Zombies, shuffling living dead with decomposing bodies and dead eyes, craving human brains to sustain them.
But what if you were a Zombie and were conflicted about it, going through the motions, the shuffling, mumbling and munching but maybe with a trace of humanity left, could you be saved?
Turning the traditional Zombie flick on it’s head, this has “R” (Nicholas Hoult) finding his inner human when confronted with a pretty vivacious victim, wanting to protect her rather than chow down on the usual grey matter.
Making a Zombie/Human love story has significant risks but largely the film pulls it off. This is mainly down to good casting with Hoult and Teresa Palmer as “Julie” making for a good couple, notwithstanding the obvious obstacles in the path of true love.
Following the usual zombie apocalypse, “R” lives in a deserted airliner complete with vinyl based music system, as it sounds purer, who knew that zombies had such audiophile good taste. When the surviving humans venture outside their protective wall for food and medical supplies, they are at risk. Capturing or saving “Julie”, after a reasonably scary opening sequence, the film makes fun of the genre, as “R” teaches his new girlfriend how to mumble and shuffle. Less is more, is the approach in case you are ever faced with that situation.
The shocks are reasonably scary, the gore is largely off screen or implied, in keeping with the PG certificate, which overall is a good choice for this light and frothy tale.
Of course no zombie film can exist without the military turning up with assorted weaponry, this time complicated by the leader of the group “Grigio” (John Malkovich) being the father of “Julie”. Understandably this father/daughter dynamic changes the story somewhat.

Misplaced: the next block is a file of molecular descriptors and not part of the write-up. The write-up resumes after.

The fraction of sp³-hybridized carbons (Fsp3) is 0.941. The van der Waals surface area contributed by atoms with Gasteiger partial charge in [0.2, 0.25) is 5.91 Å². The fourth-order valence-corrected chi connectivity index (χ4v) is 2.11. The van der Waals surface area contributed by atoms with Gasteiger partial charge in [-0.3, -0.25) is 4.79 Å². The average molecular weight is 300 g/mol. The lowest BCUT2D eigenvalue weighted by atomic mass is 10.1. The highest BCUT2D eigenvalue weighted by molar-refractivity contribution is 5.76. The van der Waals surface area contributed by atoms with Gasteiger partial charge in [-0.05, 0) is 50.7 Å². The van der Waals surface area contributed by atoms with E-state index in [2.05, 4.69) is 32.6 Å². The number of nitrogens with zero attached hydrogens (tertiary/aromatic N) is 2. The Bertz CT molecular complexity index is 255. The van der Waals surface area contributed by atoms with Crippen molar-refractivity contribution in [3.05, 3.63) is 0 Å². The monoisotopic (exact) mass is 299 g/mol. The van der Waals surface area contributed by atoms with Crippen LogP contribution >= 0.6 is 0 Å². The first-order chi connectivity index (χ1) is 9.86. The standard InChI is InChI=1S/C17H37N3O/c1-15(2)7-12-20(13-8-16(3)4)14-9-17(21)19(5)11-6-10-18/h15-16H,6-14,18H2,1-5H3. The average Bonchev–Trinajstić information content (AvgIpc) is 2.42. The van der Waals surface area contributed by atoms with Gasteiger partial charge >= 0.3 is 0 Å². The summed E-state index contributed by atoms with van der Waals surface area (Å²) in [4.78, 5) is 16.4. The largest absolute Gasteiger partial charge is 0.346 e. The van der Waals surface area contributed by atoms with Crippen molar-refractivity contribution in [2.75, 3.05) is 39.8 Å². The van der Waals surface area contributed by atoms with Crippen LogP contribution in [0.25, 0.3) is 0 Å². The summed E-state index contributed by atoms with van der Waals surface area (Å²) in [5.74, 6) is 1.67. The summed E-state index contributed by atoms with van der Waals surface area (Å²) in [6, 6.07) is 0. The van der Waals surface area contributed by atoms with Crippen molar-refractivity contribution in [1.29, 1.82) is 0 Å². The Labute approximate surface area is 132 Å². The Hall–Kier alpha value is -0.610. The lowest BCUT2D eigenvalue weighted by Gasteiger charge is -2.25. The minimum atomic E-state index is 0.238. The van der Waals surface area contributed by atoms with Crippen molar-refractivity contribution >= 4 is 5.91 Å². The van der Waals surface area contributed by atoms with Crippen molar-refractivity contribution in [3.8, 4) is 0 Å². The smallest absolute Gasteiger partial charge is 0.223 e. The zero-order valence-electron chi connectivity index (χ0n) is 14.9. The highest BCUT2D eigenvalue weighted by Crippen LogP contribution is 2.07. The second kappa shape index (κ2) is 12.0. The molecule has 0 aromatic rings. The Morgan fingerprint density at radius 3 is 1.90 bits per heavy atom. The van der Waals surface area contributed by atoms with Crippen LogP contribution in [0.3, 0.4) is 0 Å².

There is also a pecking order of zombies with “Bonies”, which are provided by CGI, the lowest of the low and irredeemable. This provides a handy disposable enemy, should events turnaround later.
Julies friend “Nora” (Tipton) adds to the fun, when the pair decide to makeover “R” to make him more presentable, or even “hot”. If only the internet was available to enable them to update their Facebook page, “Bummer”.
There are faults, the dialogue is occasionally clunky, Malkovich gets very little to do and “R” manages to recover his vocabulary remarkably quickly. The post apocalyptic world is presented believably, albeit on a budget and the effects are more than adequate. The story, once it makes the turn, gets wrapped up rather quickly and neatly, not outstaying its welcome at a short 98 minutes.
There might have been a better story for a third act, drawing parallels with certain administrations whereby the authorities are actually the bad guys using the threat of “zombies” to control the masses. Zombie threat inconveniently disappears but they have no wish to give up power but this is not that film.
Instead the story is about love or connection and the power of redemption it can bring. Although the film does add a touch of irony when the “real world” is seen, with everyone in their own private world with their mobile phones.
Good fun with a few scares, essentially a love story wrapped up in a zombie flick, a perfect date movie perhaps?